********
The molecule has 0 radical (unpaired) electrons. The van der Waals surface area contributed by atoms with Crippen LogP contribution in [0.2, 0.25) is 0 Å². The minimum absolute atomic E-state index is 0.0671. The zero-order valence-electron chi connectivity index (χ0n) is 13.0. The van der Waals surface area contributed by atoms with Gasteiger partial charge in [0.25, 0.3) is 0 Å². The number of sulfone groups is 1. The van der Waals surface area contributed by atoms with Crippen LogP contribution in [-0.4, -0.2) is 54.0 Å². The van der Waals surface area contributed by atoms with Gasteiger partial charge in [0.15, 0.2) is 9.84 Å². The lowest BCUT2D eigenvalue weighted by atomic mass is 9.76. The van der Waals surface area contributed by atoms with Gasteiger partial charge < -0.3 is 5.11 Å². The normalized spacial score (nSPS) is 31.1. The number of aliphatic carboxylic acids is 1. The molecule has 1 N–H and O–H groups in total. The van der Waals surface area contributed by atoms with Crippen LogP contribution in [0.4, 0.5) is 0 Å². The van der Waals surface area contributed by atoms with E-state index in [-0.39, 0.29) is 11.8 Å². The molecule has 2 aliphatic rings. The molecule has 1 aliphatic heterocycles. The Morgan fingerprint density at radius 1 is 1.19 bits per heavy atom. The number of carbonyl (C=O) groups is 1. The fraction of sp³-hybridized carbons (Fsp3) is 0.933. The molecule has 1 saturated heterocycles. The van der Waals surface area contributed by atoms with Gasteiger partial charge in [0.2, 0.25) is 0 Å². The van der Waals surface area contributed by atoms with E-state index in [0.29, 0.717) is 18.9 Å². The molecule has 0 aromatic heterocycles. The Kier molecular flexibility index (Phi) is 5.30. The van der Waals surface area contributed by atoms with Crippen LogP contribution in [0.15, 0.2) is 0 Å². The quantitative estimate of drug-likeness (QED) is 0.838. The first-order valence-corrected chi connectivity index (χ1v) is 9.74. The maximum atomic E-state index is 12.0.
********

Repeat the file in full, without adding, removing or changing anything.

The molecule has 0 radical (unpaired) electrons. The van der Waals surface area contributed by atoms with Crippen LogP contribution in [0.2, 0.25) is 0 Å². The minimum absolute atomic E-state index is 0.0671. The zero-order valence-electron chi connectivity index (χ0n) is 13.0. The van der Waals surface area contributed by atoms with Gasteiger partial charge in [0.25, 0.3) is 0 Å². The number of sulfone groups is 1. The van der Waals surface area contributed by atoms with Crippen LogP contribution in [-0.4, -0.2) is 54.0 Å². The van der Waals surface area contributed by atoms with Gasteiger partial charge in [0.15, 0.2) is 9.84 Å². The lowest BCUT2D eigenvalue weighted by atomic mass is 9.76. The van der Waals surface area contributed by atoms with Gasteiger partial charge < -0.3 is 5.11 Å². The normalized spacial score (nSPS) is 31.1. The number of aliphatic carboxylic acids is 1. The molecule has 1 N–H and O–H groups in total. The van der Waals surface area contributed by atoms with Crippen LogP contribution in [0.4, 0.5) is 0 Å². The van der Waals surface area contributed by atoms with E-state index in [-0.39, 0.29) is 11.8 Å². The molecule has 2 aliphatic rings. The molecule has 1 aliphatic heterocycles. The Morgan fingerprint density at radius 1 is 1.19 bits per heavy atom. The number of carbonyl (C=O) groups is 1. The fraction of sp³-hybridized carbons (Fsp3) is 0.933. The molecule has 1 saturated heterocycles. The van der Waals surface area contributed by atoms with Gasteiger partial charge in [0.2, 0.25) is 0 Å². The van der Waals surface area contributed by atoms with E-state index in [0.29, 0.717) is 18.9 Å². The molecule has 0 aromatic heterocycles. The Kier molecular flexibility index (Phi) is 5.30. The van der Waals surface area contributed by atoms with Crippen LogP contribution in [0.15, 0.2) is 0 Å². The quantitative estimate of drug-likeness (QED) is 0.838. The first-order valence-corrected chi connectivity index (χ1v) is 9.74. The maximum atomic E-state index is 12.0.